“We need our community to help by switching their energy to a provider that maximises support for renewably sourced power” said an enthusiastic Beth Ripper. “There is a company which will give a donation of $80 each time a Stratford local, swaps to them. This funding stream will then be used to install solar panels on the roof, which will provide hot water, and electricity to the cafe and the adjoining theatre”.
Segue Community Hub chairperson Beth Ripper commented “This is a win-win situation. Not only do users of the hub benefit but so do community members who want the cheapest possible power bills. Stratford can be a leader in this type of scheme. All it takes is commitment from our people to support this initiative by voting with their feet” she added.
The nuts and bolts of the arrangement are all explained if you go to the Gippsland 2020 website. http://www.gippsland2020.org “Anyone who uses power in Victoria or New South Wales can help Segue by switching power supplier via the website – so far flung family members can even help our Stratford Community Hub! This could be a birthday or Christmas present to our community that keeps on giving!” Once the Segue target is met and the panels are installed, the Segue community committee intends offering this fundraising option to other community facilities in the town.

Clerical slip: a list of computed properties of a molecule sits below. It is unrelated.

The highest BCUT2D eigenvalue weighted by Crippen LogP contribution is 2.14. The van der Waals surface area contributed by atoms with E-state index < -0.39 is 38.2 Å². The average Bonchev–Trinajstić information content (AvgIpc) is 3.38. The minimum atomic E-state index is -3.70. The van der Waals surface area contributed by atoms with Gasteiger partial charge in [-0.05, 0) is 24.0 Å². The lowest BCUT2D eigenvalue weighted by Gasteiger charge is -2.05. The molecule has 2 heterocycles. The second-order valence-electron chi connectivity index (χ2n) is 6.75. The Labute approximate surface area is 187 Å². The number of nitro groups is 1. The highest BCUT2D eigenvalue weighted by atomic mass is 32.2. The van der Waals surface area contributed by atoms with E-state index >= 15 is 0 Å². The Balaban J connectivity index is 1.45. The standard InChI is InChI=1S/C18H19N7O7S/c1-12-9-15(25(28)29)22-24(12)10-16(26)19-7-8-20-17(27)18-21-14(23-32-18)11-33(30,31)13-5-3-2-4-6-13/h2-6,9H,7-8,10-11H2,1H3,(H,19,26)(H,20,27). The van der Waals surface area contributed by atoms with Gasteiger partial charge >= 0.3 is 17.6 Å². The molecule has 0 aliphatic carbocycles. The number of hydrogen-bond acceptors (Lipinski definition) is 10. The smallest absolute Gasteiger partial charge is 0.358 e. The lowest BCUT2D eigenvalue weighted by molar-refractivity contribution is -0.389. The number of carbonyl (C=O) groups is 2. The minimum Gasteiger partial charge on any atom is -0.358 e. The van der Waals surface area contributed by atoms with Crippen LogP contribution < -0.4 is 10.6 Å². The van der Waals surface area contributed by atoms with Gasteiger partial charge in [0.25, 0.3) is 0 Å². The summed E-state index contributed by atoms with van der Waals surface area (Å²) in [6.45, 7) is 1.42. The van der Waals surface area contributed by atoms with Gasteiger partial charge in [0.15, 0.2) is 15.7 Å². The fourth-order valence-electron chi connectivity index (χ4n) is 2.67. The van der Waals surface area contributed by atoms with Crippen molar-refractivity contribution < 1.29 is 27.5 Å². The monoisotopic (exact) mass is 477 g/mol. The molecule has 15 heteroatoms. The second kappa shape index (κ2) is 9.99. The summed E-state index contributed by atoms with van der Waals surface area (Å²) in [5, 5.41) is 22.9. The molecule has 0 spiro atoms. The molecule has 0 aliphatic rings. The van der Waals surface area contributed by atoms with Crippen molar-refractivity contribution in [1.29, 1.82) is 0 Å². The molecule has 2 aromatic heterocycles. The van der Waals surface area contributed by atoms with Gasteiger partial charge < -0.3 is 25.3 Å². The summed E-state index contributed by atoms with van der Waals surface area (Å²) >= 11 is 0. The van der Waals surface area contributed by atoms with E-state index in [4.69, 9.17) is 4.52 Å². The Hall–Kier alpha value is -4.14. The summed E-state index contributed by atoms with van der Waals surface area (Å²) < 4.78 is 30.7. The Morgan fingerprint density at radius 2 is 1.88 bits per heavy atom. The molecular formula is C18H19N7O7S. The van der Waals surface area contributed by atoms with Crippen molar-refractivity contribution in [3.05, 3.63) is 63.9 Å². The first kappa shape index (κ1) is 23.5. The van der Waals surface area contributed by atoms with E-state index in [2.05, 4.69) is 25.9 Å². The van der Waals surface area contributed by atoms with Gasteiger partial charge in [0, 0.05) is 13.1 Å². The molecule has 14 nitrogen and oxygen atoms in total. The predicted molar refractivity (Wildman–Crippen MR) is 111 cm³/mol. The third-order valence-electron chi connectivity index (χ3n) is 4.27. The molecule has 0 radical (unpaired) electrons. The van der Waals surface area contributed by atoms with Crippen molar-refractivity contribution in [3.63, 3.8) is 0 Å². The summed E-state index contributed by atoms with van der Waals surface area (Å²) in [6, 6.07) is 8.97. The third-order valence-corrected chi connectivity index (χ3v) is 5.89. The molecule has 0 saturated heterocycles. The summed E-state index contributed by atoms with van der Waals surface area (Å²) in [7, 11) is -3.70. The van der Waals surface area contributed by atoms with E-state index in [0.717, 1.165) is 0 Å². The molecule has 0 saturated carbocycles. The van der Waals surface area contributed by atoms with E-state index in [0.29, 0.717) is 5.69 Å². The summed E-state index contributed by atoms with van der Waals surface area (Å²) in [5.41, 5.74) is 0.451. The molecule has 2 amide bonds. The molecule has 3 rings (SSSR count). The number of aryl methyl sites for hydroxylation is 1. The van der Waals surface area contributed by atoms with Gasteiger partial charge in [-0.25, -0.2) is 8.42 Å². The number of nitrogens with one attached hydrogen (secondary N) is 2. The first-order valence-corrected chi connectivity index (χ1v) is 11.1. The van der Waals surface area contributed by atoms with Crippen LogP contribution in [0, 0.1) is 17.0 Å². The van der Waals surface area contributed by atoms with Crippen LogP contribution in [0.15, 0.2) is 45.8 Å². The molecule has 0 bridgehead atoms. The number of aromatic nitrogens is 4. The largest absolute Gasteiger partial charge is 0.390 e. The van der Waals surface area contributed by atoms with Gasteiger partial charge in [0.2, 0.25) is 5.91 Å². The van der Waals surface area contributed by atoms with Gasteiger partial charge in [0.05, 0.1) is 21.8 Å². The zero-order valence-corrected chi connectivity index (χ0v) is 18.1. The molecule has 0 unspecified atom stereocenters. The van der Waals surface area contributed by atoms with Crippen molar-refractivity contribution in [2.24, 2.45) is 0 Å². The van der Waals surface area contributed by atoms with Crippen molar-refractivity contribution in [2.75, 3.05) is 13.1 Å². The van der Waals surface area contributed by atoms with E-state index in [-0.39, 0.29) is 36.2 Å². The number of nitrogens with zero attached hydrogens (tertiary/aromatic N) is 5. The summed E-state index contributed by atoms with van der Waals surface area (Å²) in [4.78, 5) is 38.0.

2015 was the hottest year on record, word wide, with Australia also experiencing a record breaking Spring and early Summer. Not only are there vast areas drought declared, but also major bushfires already, and now floods. “All of this is made worse, by people around the world, pouring pollution into the atmosphere. However, we can all help to try and keep the temperature to liveable levels” explained Peter Gardner, Historian and Climate activist. “Signing up for power which does not depend on burning fossil fuels, is one step that every-one can take. It is also an investment in the future health and well-being of our grandchildren” he concluded.
Look up http://www.gippsland2020.org You will not only find information about swapping power providers, but also contact details for installing solar on your roof, and follow on Facebook : https://www.facebook.com/Gippsland2020 or Twitter: https://twitter.com/Gippsland2020 for comments on sustainability, and a host of other issues. For comment Beth Ripper: 0427456094 email@example.com